Based on his selection of All-Star MVP Kevin Durant with the first pick for the All-Star game, perhaps LeBron James should be the Lakers’ general manager.
LeBron, I don’t know what to do with you. You talk a good game and then undermine your teams with backdoor whining. You are an incredible athlete on the floor and then you orchestrate the firing of coaches, letting others do the work for you off the court. You mentor young players and then you childishly sit at the end of bench like a toddler on a self-imposed timeout when you are unhappy with those same players.
I want to dislike you and your whiny ways, you have obviously never committed a foul in your career, and then you go and stand up for those that don’t have a voice and open a school for underprivileged kids with your own money.
I guess you’re just like the rest of us mortals, a bundle of contradictions.
The Anthony Davis debacle might be on hold for now, but I believe that in the big picture the NBA is headed for a fall of dramatic proportions.
As the elite powerhouse teams get stronger, the majority of the other teams are getting weaker and the overall balance in the league will soon be beyond repair.
There will be about 8-10 very good teams and about 20 very mediocre or terrible teams. The stars are migrating to create these super teams and most of the nation’s fans will be left with basketball that’s not that fun to watch or follow anymore.
Anthony Davis isn’t the first star to demand to be traded in the middle of a season, under contract. Shame on him and others who think they are above the league, and shame on the NBA for allowing this type of fallout to keep happening.
If Luke Walton is eventually fired, he can always caddie for Matt Kuchar.
Gary H. Miller
Wait! James Harden and Chris Paul are complaining about NBA officiating after losing to the Lakers on Thursday? What’s next? Los Angelenos complaining about the winter weather?
Chatsworth Lake Manor
San Diego is Los Angeles’ proverbial poor sister. Culturally and sports disrespected; too often living vicariously or by geographical proxy. With Manny Machado’s signing, San Diego is Cinderella if only for a day.
The Padres are going to pay Manny Machado $300 million?
Sounds like he can hustle after all.
What if Angels general manager Billy Eppler signed Bryce Harper to play right field, next to Mike Trout? The Halos would:
1) be thinking outside the box
2) be the talk of baseball.
Could you imagine an outfield of Trout, Harper and Upton? I can dream a little, can’t I? Besides, when was the last time the Angels were the talk of baseball?
When Arte Moreno says, “we could some things to enhance our brand,” does he mean, like, win some baseball games ?
Baseball season must be just around the corner as the first story about Julio Urias appeared in the paper today. When is this guy going to become more than a “can’t-miss” prospect whose workload is being “carefully regulated” so as not to overwork him?
How’s that worked out so far, Dodgers brass? Wasn’t his workload controlled in 2015 when his shoulder gave out? The hype is starting to feel old…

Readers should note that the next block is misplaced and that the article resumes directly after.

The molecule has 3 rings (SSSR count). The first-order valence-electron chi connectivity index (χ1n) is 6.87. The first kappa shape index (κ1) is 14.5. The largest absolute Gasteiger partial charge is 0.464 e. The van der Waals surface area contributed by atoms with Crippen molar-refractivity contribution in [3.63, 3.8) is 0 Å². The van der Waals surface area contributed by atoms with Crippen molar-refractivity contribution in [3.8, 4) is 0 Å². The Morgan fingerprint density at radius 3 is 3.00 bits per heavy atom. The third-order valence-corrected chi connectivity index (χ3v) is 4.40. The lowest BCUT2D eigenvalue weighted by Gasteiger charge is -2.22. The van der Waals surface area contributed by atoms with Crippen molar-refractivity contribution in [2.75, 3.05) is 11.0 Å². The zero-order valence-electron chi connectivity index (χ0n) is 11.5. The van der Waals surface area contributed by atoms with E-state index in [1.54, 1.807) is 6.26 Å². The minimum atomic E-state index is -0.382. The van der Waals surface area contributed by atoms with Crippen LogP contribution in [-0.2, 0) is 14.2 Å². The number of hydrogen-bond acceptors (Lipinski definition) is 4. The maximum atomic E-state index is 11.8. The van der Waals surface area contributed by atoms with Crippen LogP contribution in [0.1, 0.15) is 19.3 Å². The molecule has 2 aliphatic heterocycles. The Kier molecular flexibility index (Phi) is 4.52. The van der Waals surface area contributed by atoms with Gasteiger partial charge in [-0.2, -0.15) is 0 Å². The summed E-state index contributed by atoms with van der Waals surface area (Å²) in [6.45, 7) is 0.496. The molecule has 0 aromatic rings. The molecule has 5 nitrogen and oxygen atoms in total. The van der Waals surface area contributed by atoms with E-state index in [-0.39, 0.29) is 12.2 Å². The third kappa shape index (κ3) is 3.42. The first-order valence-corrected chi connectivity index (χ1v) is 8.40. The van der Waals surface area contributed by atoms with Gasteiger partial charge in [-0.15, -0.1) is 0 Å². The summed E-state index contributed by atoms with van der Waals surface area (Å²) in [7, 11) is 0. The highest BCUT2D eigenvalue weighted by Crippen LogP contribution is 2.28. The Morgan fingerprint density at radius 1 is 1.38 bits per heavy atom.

Don Newcombe. The Boys of Summer. Baseball Americana. Playing catch with dad in the yard. Don, you were the pitcher for Brooklyn when I attended my first MLB game in July 1956. The Dodgers played the Cubs in Wrigley Field in Chicago. I still have the scorecard with the teams’ rosters. Thanks for the memories and for your contributions to society.
On a roll
When listening to Nick Faldo describe a putt by Justin Thomas he said, “Try practice putting in your bath tub” to describe the quickness.
Hey, Nick, I tried it and made every putt!
About 10 years ago, Jay Cohen was serenading fans at Santa Anita with a variety of requested tunes. Just as a friendly challenge, I asked if he would play a few measures of the Haydn Trumpet Concerto. Not missing a beat, he said, “Which movement?” What followed was the introduction to the second movement played as beautifully as imaginable this side of Wynton Marsalis.
Speaking of beautiful, when Bill Plaschke puts down his provocative pen, he is capable of writing beautiful human interest pieces. Jay Cohen donates his tips to a disabled jockeys fund; let’s hope he recovers from the disabling Bell’s palsy episode to his full powers as a musician.
Ben Bolch proclaims David Singleton and Jules Bernard as “UCLA’s backcourt of the future.” While I’m sure this is news to whomever is the new hire, not to mention to Tyger Campbell, I wouldn’t want Mr. Bolch in charge of predicting my future.
It should be no surprise that the UCLA women’s gymnastics team is outdrawing the men’s basketball team this year in home attendance at Pauley Pavilion. Miss Val’s team is far more entertaining and fun to watch, much better coached, and they know how to win.
Fight on, orphans
With typical hubris and obfuscation, USC athletic director Lynn Swann addressed a room full of boosters, but rather than answering their probing questions about the rapidly declining state of his football program and its beleaguered head coach, he belted out a rendition of “The Sun Will Come Out Tomorrow” from the Broadway musical Annie.
It was an appropriate Swann song on a hard-knock night.
If the shoe fits ...
Nike’s new slogan: Just Glue It
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